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date: 01 December 2020

Abstract and Keywords

This chapter approaches dance archives and reenactment through analyses of the use of precious metals in drawings of dancers by the seventeenth-century French artist Daniel Rabel. Examining the artist’s album at the Louvre, Preston studies the visual effects of images and materials, testifying to French reimaginings of Indigenous performance practices in early seventeenth-century ballets in Paris. Turning to verse and livrets by René Bordier and Claude de l’Estoile, a founding member of the French Academy, she relates Rabel’s drawings to Andean dance, theater, and performance traditions in Cuzco, Peru. The Ballet de la Douairière de Billebahaut (1626) stages the Inca emperor Atahualpa (“Atabalipa”) as an effigy, satirizing Spanish colonial ambitions. Her approach situates global and trans-Atlantic circulations of performance in major works in the early archives of theatrical ballet in France, addressing reenactment through the work of spectatorship and its ties to archives of conquest.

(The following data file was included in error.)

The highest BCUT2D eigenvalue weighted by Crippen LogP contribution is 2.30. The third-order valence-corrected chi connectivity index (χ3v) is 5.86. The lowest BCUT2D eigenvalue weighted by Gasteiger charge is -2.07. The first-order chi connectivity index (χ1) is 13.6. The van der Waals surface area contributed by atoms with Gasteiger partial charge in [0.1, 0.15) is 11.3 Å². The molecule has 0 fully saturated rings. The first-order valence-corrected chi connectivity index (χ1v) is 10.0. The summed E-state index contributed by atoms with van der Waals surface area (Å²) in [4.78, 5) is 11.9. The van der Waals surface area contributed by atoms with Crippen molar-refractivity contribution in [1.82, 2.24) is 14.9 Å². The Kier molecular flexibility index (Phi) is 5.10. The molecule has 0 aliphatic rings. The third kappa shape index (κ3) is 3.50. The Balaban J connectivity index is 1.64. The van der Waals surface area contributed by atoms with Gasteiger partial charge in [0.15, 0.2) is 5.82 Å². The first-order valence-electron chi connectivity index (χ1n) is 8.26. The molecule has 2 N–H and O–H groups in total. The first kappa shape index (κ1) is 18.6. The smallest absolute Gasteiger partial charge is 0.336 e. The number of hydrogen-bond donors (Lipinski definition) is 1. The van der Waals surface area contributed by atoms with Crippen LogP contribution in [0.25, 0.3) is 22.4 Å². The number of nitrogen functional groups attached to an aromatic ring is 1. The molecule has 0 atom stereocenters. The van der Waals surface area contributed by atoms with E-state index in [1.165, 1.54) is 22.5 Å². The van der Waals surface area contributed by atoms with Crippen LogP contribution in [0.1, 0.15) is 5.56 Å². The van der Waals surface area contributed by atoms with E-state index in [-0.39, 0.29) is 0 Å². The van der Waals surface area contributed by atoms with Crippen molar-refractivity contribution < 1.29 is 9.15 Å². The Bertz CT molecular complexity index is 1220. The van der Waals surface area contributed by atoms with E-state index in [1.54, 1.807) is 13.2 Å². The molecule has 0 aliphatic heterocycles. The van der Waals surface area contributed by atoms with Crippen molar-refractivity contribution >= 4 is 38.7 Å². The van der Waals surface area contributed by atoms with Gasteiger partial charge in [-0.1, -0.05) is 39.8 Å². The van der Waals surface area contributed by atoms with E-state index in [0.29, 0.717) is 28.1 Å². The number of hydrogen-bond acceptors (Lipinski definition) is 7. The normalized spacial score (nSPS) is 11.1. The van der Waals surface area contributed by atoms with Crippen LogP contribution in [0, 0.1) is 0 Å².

Keywords: Atahualpa, Andes, ballet, colonialism, dance, France, Inca, performance, Daniel Rabel, Spain

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